Review: The Big Dreams of Small Creatures

The Big Dreams of Small Creatures

by Gail Lerner

Nancy Paulsen Books (imprint of Penguin Random House), 2022

Category: Middle Grade
Reviewer: Heidi Rabinowitz

This fantastical story, told from multiple viewpoints, offers a vision of hope for human/insect communication. Eden (a biracial interfaith girl), August (a white, presumably Christian boy), a paper wasp queen, and an ant named Atom all contribute their perspectives as the story unfolds. August seeks to destroy insect life after his big moment in the school play is ruined by a cockroach inside his costume. Meanwhile, Eden, a budding entomologist, discovers that she can communicate with paper wasps via radical empathy and a kazoo. With opposing purposes, both children head for the Institute for Lower Learning, "Where Humans and Insects Intersect." August wants to find the deadly insecticide invented by the Institute's founder before he saw the light, and Eden wants to help insects educate humans about the importance of working together for the health of the planet. These quests become dangerous, exciting adventures in the Charlie and the Chocolate Factory atmosphere of the Institute. Ultimately, August sees the bravery of the tiny creatures, his heart (in Grinch-like fashion) expands, and all ends happily as the Institute's mission is reinvigorated and Eden and Atom become the new co-directors.

A few small quibbles: the transition from the realism of the first few chapters to the pure fantasy of the rest of the book is slightly jarring, and the whirlwind tour of the Institute's many customized insect spaces can be hard to follow. However, the concept of communicating with insects through empathy (combined with sound, vibration, Morse code, and semaphore) is intriguing, and the action is non-stop. The important message of the importance of pollinators is conveyed with a light touch. Young readers are likely to enjoy the ride very much.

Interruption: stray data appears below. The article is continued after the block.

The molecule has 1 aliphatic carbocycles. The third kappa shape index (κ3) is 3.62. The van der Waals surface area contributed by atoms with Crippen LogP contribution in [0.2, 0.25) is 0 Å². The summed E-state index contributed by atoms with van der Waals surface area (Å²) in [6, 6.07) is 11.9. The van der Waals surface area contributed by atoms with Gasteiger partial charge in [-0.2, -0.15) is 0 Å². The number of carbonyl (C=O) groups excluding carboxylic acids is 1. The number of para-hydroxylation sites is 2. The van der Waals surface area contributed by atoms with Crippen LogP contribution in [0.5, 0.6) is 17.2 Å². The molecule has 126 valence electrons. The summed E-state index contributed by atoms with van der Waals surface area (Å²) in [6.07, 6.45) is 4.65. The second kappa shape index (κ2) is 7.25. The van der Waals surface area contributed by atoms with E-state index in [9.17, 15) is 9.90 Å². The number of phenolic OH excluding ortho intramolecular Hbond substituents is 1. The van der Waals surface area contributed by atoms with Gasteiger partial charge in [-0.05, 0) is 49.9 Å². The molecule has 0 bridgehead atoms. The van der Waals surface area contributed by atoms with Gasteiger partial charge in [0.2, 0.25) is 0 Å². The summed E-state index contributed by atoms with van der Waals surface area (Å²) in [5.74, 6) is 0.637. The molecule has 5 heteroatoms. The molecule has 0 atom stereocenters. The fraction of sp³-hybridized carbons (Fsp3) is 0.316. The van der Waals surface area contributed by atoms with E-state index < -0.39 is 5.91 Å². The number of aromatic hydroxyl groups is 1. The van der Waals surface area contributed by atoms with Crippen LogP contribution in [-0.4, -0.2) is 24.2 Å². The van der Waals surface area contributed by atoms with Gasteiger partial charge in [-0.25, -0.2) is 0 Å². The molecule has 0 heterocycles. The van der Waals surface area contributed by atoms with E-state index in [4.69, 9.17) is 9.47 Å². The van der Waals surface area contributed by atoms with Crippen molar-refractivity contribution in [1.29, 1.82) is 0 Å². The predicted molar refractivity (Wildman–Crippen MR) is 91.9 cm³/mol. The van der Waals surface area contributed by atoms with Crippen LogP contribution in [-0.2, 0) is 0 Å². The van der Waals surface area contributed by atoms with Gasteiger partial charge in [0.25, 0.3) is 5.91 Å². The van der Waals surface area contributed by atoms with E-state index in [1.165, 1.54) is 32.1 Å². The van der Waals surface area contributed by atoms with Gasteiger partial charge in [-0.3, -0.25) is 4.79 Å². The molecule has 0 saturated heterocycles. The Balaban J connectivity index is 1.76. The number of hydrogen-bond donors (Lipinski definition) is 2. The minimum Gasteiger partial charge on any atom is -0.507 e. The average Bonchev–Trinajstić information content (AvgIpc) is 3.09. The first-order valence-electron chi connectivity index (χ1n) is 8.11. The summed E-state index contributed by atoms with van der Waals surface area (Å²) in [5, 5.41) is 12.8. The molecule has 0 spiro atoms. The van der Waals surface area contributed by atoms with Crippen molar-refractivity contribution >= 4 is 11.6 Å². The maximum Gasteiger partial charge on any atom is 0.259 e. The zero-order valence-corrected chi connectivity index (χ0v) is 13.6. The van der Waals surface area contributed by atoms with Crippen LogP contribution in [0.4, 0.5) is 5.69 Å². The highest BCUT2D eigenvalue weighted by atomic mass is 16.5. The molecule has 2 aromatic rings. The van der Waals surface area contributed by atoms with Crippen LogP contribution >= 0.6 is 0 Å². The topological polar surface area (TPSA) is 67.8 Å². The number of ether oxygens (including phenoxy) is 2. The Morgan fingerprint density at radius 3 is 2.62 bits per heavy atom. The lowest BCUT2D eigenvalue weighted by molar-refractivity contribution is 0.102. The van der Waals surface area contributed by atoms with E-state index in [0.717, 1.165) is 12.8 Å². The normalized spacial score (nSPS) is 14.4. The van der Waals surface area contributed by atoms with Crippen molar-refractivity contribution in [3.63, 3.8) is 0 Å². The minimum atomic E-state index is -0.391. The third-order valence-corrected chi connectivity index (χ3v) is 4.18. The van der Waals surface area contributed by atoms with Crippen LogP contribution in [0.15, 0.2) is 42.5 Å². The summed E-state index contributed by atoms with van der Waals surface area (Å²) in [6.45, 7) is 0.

Eden's mother is white and Jewish and her father is Black and Christian. Her identity is laid out on page 17, where we learn about the ways that the family thinks about Eden, and about her own comfort being "mixed." There are a few other mentions of her identity, as with a meditation on the danger of living while Black (starting on page 85) and a fairly long discussion (starting on page 145) comparing the celebrations of "humble little Hanukkah" and "big, showy Christmas." Eden displays an admirable commitment to tikkun olam (healing the world) but her Judaism is not a significant factor within the story. That said, it's a pleasure to welcome this charming biracial Jewish character to the pantheon of children's literature. 

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Reviewer Heidi Rabinowitz is one of the co-admins of The Sydney Taylor Shmooze, along with Susan Kusel and Chava Pinchuck. She hosts The Book of Life Podcast: A Show About Jewish Kidlit (Mostly) at Heidi is Past President of the Association of Jewish Libraries, and Library Director at Congregation B'nai Israel of Boca Raton, Florida.